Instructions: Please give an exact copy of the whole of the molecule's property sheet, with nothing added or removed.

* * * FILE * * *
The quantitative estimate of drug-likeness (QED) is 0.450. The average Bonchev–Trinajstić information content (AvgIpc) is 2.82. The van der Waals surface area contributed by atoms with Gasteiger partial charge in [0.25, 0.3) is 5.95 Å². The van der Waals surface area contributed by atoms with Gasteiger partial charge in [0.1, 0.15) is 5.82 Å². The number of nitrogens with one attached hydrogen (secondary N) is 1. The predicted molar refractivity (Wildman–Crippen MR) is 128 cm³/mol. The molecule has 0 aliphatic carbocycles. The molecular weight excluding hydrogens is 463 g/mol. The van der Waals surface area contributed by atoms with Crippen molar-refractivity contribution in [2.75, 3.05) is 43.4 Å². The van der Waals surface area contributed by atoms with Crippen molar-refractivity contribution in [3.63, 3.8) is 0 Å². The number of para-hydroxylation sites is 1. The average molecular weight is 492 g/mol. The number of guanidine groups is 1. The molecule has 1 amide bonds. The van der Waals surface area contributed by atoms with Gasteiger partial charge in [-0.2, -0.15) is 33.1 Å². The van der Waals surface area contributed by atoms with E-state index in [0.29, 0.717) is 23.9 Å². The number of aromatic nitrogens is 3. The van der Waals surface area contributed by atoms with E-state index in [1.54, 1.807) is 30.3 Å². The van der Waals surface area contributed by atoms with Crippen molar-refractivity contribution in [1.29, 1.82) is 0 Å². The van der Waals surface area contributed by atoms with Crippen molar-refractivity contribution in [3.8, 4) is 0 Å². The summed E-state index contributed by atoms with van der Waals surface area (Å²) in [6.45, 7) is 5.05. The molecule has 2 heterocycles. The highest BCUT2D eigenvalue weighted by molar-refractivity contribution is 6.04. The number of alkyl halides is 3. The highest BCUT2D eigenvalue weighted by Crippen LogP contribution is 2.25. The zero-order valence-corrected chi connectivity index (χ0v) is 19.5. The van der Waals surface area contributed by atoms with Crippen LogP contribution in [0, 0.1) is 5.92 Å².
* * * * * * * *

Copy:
The quantitative estimate of drug-likeness (QED) is 0.450. The average Bonchev–Trinajstić information content (AvgIpc) is 2.82. The van der Waals surface area contributed by atoms with Gasteiger partial charge in [0.25, 0.3) is 5.95 Å². The van der Waals surface area contributed by atoms with Gasteiger partial charge in [0.1, 0.15) is 5.82 Å². The number of nitrogens with one attached hydrogen (secondary N) is 1. The predicted molar refractivity (Wildman–Crippen MR) is 128 cm³/mol. The molecule has 0 aliphatic carbocycles. The molecular weight excluding hydrogens is 463 g/mol. The van der Waals surface area contributed by atoms with Crippen molar-refractivity contribution in [2.75, 3.05) is 43.4 Å². The van der Waals surface area contributed by atoms with Crippen molar-refractivity contribution in [3.63, 3.8) is 0 Å². The number of para-hydroxylation sites is 1. The average molecular weight is 492 g/mol. The number of guanidine groups is 1. The molecule has 1 amide bonds. The van der Waals surface area contributed by atoms with Gasteiger partial charge in [-0.2, -0.15) is 33.1 Å². The van der Waals surface area contributed by atoms with E-state index in [0.29, 0.717) is 23.9 Å². The number of aromatic nitrogens is 3. The van der Waals surface area contributed by atoms with E-state index in [1.54, 1.807) is 30.3 Å². The van der Waals surface area contributed by atoms with Crippen molar-refractivity contribution in [1.29, 1.82) is 0 Å². The van der Waals surface area contributed by atoms with Crippen molar-refractivity contribution in [3.8, 4) is 0 Å². The summed E-state index contributed by atoms with van der Waals surface area (Å²) in [6.45, 7) is 5.05. The molecule has 2 heterocycles. The highest BCUT2D eigenvalue weighted by molar-refractivity contribution is 6.04. The number of alkyl halides is 3. The highest BCUT2D eigenvalue weighted by Crippen LogP contribution is 2.25. The zero-order valence-corrected chi connectivity index (χ0v) is 19.5. The van der Waals surface area contributed by atoms with Crippen LogP contribution in [0, 0.1) is 5.92 Å².